Remember those beautiful moments when it seems you’ll soon be adding a new friend to your list? Yes, it could even be online, not just offline. You’re both having fun getting to know each other and then suddenly you get fired that dreaded question, “So, what do you do?” And then it suddenly feels as if time has stopped. Everything becomes awkward!
Great news, there is a way out of this tight spot. Yes, a much better way than just tossing an “Uh, I run a blog” or “I’m a freelancer.” What’s more, giving a four-word or five-word response might simply earn you puzzled stares or some half-hearted “Oh, great!” A flubbed introduction may also leave your audience less interested in whatever it is you say next.
I will also cover some of the more general things to do and not do, many of which you will probably have heard before. However, a refresher certainly won’t hurt. Remember, how you say things can be as important as what you say.
But let’s first discuss in detail some strategies you can adopt to give a long-lasting response to that dreaded question, “What do you do?” Here we go…
Value Versus Title
If I tell you I’m the Chief Design Coordinator for my company, you’re likely to wonder, what exactly does she do? But if I say something like “I’m in charge of ensuring our product designs are compatible for use with our customers, while ensuring the team works productively to meet deadlines,” you’re more likely to get interested in knowing more about what I do.
Trying to monetize your blog through ads, affiliate links or sponsored posts will take a long while to make serious money. Is there a faster option? This post is going to show you how to become an entrepreneur using your blog. Transitioning from a blog owner to a business owner can initially seem impossible, but I’m here to help make your transition smooth.
So let’s get started with 10 ways to help make you a business owner!
1. Consulting Packages or One-On-One Coaching For Business Owners
Offering packaged services is a surefire way to transition from blog owner to entrepreneur. If new to that idea, perhaps begin offering your skills and knowledge through packaged services before moving to scalable courses, bigger products, group coaching and ebooks. Experiencess gained from one-on-one coaching help make better products.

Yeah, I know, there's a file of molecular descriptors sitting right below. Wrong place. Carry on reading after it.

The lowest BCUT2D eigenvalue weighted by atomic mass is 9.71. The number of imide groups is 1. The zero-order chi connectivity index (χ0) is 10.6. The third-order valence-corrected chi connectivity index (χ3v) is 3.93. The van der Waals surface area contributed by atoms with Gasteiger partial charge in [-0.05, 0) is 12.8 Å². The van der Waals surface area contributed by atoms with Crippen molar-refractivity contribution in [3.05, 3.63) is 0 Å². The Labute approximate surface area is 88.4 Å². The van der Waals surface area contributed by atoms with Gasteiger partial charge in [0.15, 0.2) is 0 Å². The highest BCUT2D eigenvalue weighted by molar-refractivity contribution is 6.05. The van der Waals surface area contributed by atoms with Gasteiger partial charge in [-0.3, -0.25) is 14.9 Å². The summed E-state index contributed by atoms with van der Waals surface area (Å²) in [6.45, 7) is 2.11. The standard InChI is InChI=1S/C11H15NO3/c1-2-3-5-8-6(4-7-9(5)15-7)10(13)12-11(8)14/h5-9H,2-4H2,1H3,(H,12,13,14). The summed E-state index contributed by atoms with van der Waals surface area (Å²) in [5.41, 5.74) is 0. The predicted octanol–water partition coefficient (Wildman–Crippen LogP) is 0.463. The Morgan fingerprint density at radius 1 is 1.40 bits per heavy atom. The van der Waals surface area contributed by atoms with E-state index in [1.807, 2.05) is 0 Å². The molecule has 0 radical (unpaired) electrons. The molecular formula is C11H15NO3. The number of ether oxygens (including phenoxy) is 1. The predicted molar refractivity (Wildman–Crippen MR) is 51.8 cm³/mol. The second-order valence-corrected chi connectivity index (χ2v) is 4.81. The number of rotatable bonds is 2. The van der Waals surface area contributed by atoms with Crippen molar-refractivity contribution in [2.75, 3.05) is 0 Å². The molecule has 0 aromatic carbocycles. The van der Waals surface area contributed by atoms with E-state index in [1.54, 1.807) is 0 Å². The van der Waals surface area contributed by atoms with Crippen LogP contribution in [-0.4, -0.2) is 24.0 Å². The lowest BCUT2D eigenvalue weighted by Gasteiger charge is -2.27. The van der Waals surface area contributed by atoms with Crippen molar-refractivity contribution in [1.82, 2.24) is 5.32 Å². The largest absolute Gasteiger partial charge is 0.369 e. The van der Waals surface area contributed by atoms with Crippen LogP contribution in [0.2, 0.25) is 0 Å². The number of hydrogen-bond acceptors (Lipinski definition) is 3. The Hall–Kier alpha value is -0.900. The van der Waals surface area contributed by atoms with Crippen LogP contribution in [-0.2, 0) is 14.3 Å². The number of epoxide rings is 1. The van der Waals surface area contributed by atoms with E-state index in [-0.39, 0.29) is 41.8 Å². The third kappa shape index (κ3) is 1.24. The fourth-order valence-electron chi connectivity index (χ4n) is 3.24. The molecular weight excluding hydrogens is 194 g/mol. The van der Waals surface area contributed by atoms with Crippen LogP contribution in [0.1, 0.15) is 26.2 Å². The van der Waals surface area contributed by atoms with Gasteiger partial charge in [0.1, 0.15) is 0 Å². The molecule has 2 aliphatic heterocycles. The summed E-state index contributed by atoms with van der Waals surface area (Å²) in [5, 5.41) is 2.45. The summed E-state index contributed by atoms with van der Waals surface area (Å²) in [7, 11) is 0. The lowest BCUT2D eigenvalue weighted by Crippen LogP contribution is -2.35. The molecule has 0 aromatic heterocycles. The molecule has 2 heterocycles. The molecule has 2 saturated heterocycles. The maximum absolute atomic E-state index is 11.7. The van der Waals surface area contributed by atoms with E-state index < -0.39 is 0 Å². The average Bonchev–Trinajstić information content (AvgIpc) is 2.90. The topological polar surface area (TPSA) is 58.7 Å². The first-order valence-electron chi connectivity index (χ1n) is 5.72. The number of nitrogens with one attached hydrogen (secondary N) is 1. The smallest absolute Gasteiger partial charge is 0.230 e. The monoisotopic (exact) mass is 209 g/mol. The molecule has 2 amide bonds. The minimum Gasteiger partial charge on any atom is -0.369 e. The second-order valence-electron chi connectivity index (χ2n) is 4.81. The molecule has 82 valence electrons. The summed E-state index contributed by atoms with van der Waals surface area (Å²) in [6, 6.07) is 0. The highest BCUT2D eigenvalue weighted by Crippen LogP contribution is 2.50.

Narrowing the package helps achieve maximum results. Pick that special thing you’re great at and that you’d like to teach to others. Going all over the place will leave your clients frustrated. Plan your packages so your clients see measurable results gained from your package. Let there be a plan with tasks that leads to results.
Offering an “ask me anything for one hour” isn’t usually as effective as “follow this plan to move from blog to entrepreneur in one day.” The second is more impressive. It doesn’t matter if a client simply spends that one hour asking you questions because they will still leave satisfied.
Is your blog a hobby not earning its keep? Would you rather your blog make you serious money?
Recently I met someone who runs a nice blog with lots of awesome information, but she was only doing it for fun, you know, the usual blogging as a hobby. We eventually scheduled time where I showed her how to treat her blog like a business so she could make cool money from blogging.
If you’ve been thinking about this as well, and you mean serious business about blogging as a business, pay rapt attention to the following points that will enlighten you on how to treat your blog like a business. If you find yourself wanting blog and you have no idea where to start, you might want to try something like Inlinehostblogger’s guide on HostGator vs Siteground or other resources that might be helpful.
1. Make Your Blog Unique By Blogging In A Niche
That this is the first point is no coincidence! If visitors to your blog cannot easily discern your blogging focus or the particular value you intend giving them, chances are high it will be difficult selling anything to them.
If I were to ask you right now, “What are you currently working on?” you’re most likely going to start ticking off on your fingers (and maybe toes) a long list of all the projects you’re currently working on, including those you “intend” to start working on. It likely won’t be a list of how to reduce stress as an entrepreneur.
While there is no right or wrong answer to that question, you’ll notice most of us are probably focusing only on the big things and pushing the little things (which usually are what matters most) aside.
You know, those little things of “when last I spend time with family?” Or, “When did I just spend the morning lazing around on the bed and having some “me” time?”
I guess the latter questions would not be as readily answered as the first one. Why? Because everyone is busy chasing their careers and business. After all, being an entrepreneur is no child’s play. It involves lots of work!